Build A Better Budget “Notes and Sources”


In preparing this exercise, we primarily used four sources. The first is the Office of Management and Budget's (OMB) “Adjusted Baseline” budget for Fiscal Year (FY) 2013. The adjusted baseline budget is a “current services” budget – that is, it estimates what it would cost for the government to continue to provide exactly the same level of service it currently provides, and adjusts funding levels to keep pace with inflation. In other words, the adjusted baseline budget says, in effect, “keep things just the way they are.”


The second source is the Obama Administration’s Fiscal Year 2013 budget request, which was released by the Office of Management and Budget on February 13, 2012.


The third source is “Path to Prosperity,” the draft budget resolution for FY2013 by House Budget Committee Chairman Paul Ryan (R-WI), which was adopted by the full House in March 2012. The fourth source is “The People's Budget,” drafted by the Congressional Progressive Caucus (CPC) in response to Rep. Ryan's proposal. Taken together, these two proposals represent more than just competing sets of numbers. They are also very different visions for our nation.


As you move through the game, you will be invited to “Learn More.” Scroll down for additional information on important topics you’ll encounter along the way.



Getting You Started – How to spend $99 billion dollars” Getting You Started – How to Spend $99 Billion" – There are certain categories of federal activity that are either essential to the function of government ["General government," Function 800] or must be paid regardless of choices we make in the future, like payments on the national debt [Function 900]. Likewise, there are areas of federal activity that are tracked primarily for accounting purposes ["Allowances," Function 920 and "Undistributed offsetting receipts" Function 950]. As a first step, we deduct this amount from the "total available" to cover the costs of these "must spend" categories.


Borrowing – Without a massive overhaul of the federal budget, there is no way to eliminate our current $1 trillion-plus deficit in a single year, so a certain amount of borrowing is inevitable. Participants whose budgets result in an overall reduction in the deficit will see the amount of borrowing reduced.




Rep. Ryan Option


Reduces the top marginal tax rate for individuals from 35 percent (individuals making $379,151 or more) to 25 percent, and the top rate for corporations from 35 percent to 25 percent.


OMB Option


Assumes no changes in current law, and that the Bush-era tax cuts remain in place.


President Obama option


Assumes that the Bush tax cuts for the wealthiest two percent of taxpayers (individuals making more than $200,000 or families making more than $250,000) are not extended into FY2012, and that all corporations pay taxes at the full 35 percent marginal rate.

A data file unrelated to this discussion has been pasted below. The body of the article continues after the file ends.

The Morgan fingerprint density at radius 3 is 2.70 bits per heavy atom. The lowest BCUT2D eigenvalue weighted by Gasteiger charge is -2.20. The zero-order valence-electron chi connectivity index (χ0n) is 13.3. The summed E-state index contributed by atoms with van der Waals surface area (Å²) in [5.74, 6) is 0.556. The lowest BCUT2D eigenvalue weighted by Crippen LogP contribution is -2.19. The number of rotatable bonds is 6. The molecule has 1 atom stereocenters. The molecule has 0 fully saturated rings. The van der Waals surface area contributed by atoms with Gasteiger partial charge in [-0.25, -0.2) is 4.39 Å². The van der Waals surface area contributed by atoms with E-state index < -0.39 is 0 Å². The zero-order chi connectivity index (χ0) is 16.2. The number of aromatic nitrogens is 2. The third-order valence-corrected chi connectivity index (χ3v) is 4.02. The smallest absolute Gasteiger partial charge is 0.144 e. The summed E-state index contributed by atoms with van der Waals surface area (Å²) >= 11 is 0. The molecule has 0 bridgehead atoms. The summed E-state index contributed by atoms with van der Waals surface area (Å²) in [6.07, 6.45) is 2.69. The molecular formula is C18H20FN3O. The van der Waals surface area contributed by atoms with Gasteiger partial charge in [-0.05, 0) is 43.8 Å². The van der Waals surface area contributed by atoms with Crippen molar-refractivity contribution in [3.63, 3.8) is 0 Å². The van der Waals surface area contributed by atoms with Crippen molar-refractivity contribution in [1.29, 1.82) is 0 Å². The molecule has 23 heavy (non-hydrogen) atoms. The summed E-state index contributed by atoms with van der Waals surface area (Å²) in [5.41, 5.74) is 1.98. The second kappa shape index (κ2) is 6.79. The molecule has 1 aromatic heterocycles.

CPC option


End Bush tax cuts for individuals making over $200,000 per year and families making more than $250,000 annually; create five millionaire and billionaire tax rates of between 45 and 49 percent. Allows the Social Security payroll tax holiday to expire on schedule on January 1, 2013, and replaces it by reinstating the Making Work Pay (MWP) tax credit for FY2013–2015. Although the CPC proposal creates a number of new revenue sources not included in any of the other options – 45-49 percent marginal rates, a carbon tax – it also provides generous new tax breaks, particularly in the area of job creation. As a result, the CPC budget generates lower net revenue levels than the Obama proposal in FY2013.


NOTE: Without a massive overhaul of the federal budget, there is no way to eliminate the deficit in a single year, so a certain amount of borrowing is inevitable in each of the four options. Participants whose budgets result in an overall reduction in the deficit will see the amount of borrowing reduced.




This includes "National defense" [Function 050] which funds the Defense Department’s annual budget, war costs and the nuclear weapons work of the Department of Energy, and “Veterans benefits and services” [Function 700].


Rep. Ryan Option


Representative Ryan's plan provides $785 for the military ($562 billion for “National defense [050]” and $88.5 billion for “Global War on Terrorism” [970]). It also includes $134.6 billion for “Veterans Services” [700].


OMB Option


Projects spending at the levels included in OMB's adjusted baseline budget for the Pentagon’s annual “base” budget, war costs and Veterans services.


President Obama Option


This FY2013 request includes a 2.5 percent reduction in the Pentagon’s annual “base” budget [050] and $88.5 billion for military operations in Iraq and Afghanistan. It also includes $137.7 billion for “Veterans services” [700].


CPC Option